3 June 2017

Exhibition: On the Edge - Israeli Paper

 I had been meaning to visit the Eretz Israel Museum in Ramat Aviv for a while now and I went recently and saw several fabulous exhibitions.  In particular there was an exhibition entitled, 'On the Edge - Israeli Paper'.  One would not think that an exhibition on paper could be so fascinating and captivating.  I thought it was a credit to the artistic ability of all those people who took part to show us the versatility of paper and how it can be adapted to form so many different functions.  Here are a selection of photographs from the exhibition.

Grid 128 by Ilan Garibi
Grid 128: The wall-piece presents a collection of paper models representing Garbi's trademark cyclic folding method.  This is a unique genre in the origami world, in which the model is built from a folding pattern that is duplicated over and over again with a single page , without cutting or gluing.

Confetti by ShiriCnaani
 Confetti: Delicate paper-screens float through the air in an installation that is made entirely of silk papers.  Cnaani treats the papers with techniques taken from the world of textile. 

Formless and void by Harel Ben-Nun and Tomer Ashkenazi
Formless and Void: The sculpture is constructed from two inverse dripstones, which are almost touching.  This interactive installation receives its final appearance with the intervention of the viewer.

Bilderberg Club by Lilac Madar
Bilderberg Club: The work is made only of stamps and explores them both in their content and form.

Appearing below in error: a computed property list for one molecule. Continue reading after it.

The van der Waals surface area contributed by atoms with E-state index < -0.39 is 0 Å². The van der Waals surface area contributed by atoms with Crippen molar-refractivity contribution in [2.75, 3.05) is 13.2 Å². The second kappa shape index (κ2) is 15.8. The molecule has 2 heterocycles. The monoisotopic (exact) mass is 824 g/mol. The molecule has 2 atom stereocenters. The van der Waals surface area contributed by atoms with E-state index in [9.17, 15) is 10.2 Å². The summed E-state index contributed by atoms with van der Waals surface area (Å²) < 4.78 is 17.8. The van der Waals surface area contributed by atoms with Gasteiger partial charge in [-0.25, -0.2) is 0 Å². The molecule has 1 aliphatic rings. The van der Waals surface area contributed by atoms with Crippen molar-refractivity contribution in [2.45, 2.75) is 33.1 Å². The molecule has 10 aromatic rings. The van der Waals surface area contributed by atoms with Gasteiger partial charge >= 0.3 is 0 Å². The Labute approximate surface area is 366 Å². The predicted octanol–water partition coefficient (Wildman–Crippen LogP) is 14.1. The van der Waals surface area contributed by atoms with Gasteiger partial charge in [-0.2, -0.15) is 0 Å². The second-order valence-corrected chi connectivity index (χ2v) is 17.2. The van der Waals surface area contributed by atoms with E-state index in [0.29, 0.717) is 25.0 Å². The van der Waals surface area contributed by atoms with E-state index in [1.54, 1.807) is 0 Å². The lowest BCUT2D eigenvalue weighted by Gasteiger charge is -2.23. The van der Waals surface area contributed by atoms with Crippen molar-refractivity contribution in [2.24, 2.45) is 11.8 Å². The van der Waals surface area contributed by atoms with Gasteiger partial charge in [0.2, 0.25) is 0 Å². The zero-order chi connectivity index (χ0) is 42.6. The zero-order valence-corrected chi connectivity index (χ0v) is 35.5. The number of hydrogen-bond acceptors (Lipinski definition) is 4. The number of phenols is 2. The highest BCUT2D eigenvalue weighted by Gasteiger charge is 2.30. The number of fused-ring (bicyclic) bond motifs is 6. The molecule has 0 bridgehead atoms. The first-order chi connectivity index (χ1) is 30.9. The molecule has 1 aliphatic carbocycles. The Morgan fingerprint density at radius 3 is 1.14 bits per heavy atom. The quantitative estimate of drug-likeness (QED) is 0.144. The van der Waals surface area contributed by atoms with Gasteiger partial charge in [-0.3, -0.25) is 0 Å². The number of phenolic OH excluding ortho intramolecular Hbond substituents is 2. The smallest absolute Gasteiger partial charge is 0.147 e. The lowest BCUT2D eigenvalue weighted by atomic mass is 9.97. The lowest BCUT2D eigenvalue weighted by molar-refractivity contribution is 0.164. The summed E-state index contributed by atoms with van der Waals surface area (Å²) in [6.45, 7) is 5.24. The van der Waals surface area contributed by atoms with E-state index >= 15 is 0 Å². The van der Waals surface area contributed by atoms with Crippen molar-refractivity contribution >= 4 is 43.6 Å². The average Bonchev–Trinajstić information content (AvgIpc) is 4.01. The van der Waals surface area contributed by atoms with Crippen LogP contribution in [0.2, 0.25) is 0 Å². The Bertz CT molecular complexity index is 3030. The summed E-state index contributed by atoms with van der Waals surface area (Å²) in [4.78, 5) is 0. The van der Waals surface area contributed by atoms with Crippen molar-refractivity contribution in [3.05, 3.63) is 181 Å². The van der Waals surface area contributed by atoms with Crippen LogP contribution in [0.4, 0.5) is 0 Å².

Hidden Land by Dana Bloom
Hidden Land: An expansive area, sprawling beneath us, looks like a model of a forest or a city made of a plethora of towers.

Phantom Ships by Naama Oppenheim
Phantom Ships: The flight of ships in an imaginary space looks like a play of shadows or a celebration of kites in the sky.  The ship is a metaphor for the body, for a transitive home, and the journey of life, which wavers between strength and vulnerability.

Persian Rug by Lida Sharet Massad
Persian Rug:  The stylized model on the wall-piece follows a section of the pattern of the large, rich rug, which covered the guestroom floor of the artist's childhood home.

Eretz Israel Museum, established in 1953, has a large display of archaeological, anthropological and historical artifacts organized in a series of exhibition pavilions on its grounds. Each pavilion is dedicated to a different subject: glassware, ceramics, coins, copper and more.  The museum also has a planetarium.
Address:  Chaim Levanon Street 2, Ramat Aviv, Tel Aviv-Yafo, 69975, Israel
Phone:  +972 3-641-5244
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